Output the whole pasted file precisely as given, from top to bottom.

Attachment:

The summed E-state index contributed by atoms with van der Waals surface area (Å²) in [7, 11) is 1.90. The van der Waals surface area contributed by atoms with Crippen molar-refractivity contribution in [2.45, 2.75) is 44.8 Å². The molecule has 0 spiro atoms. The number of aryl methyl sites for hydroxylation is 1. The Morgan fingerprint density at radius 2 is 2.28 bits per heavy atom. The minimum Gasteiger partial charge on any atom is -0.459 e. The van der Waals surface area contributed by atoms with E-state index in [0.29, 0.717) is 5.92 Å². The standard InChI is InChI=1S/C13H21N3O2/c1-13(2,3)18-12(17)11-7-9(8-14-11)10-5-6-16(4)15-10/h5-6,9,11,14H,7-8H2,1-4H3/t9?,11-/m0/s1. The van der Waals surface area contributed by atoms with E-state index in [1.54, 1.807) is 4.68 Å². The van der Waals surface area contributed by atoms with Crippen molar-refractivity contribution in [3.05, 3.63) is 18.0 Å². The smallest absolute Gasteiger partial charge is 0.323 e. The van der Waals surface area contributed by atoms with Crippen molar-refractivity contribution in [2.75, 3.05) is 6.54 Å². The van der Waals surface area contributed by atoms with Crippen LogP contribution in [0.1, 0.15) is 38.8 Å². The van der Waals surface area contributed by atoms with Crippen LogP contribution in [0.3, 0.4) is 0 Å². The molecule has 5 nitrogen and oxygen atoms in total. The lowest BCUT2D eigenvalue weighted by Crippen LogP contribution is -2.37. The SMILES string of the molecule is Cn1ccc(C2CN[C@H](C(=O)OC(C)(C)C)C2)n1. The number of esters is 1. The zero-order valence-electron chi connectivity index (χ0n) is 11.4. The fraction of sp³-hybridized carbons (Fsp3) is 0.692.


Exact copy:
The summed E-state index contributed by atoms with van der Waals surface area (Å²) in [7, 11) is 1.90. The van der Waals surface area contributed by atoms with Crippen molar-refractivity contribution in [2.45, 2.75) is 44.8 Å². The molecule has 0 spiro atoms. The number of aryl methyl sites for hydroxylation is 1. The Morgan fingerprint density at radius 2 is 2.28 bits per heavy atom. The minimum Gasteiger partial charge on any atom is -0.459 e. The van der Waals surface area contributed by atoms with E-state index in [0.29, 0.717) is 5.92 Å². The standard InChI is InChI=1S/C13H21N3O2/c1-13(2,3)18-12(17)11-7-9(8-14-11)10-5-6-16(4)15-10/h5-6,9,11,14H,7-8H2,1-4H3/t9?,11-/m0/s1. The van der Waals surface area contributed by atoms with E-state index in [1.54, 1.807) is 4.68 Å². The van der Waals surface area contributed by atoms with Crippen molar-refractivity contribution in [3.05, 3.63) is 18.0 Å². The smallest absolute Gasteiger partial charge is 0.323 e. The van der Waals surface area contributed by atoms with Crippen molar-refractivity contribution in [2.75, 3.05) is 6.54 Å². The van der Waals surface area contributed by atoms with Crippen LogP contribution in [0.1, 0.15) is 38.8 Å². The van der Waals surface area contributed by atoms with Crippen LogP contribution in [0.3, 0.4) is 0 Å². The molecule has 5 nitrogen and oxygen atoms in total. The lowest BCUT2D eigenvalue weighted by Crippen LogP contribution is -2.37. The SMILES string of the molecule is Cn1ccc(C2CN[C@H](C(=O)OC(C)(C)C)C2)n1. The number of esters is 1. The zero-order valence-electron chi connectivity index (χ0n) is 11.4. The fraction of sp³-hybridized carbons (Fsp3) is 0.692.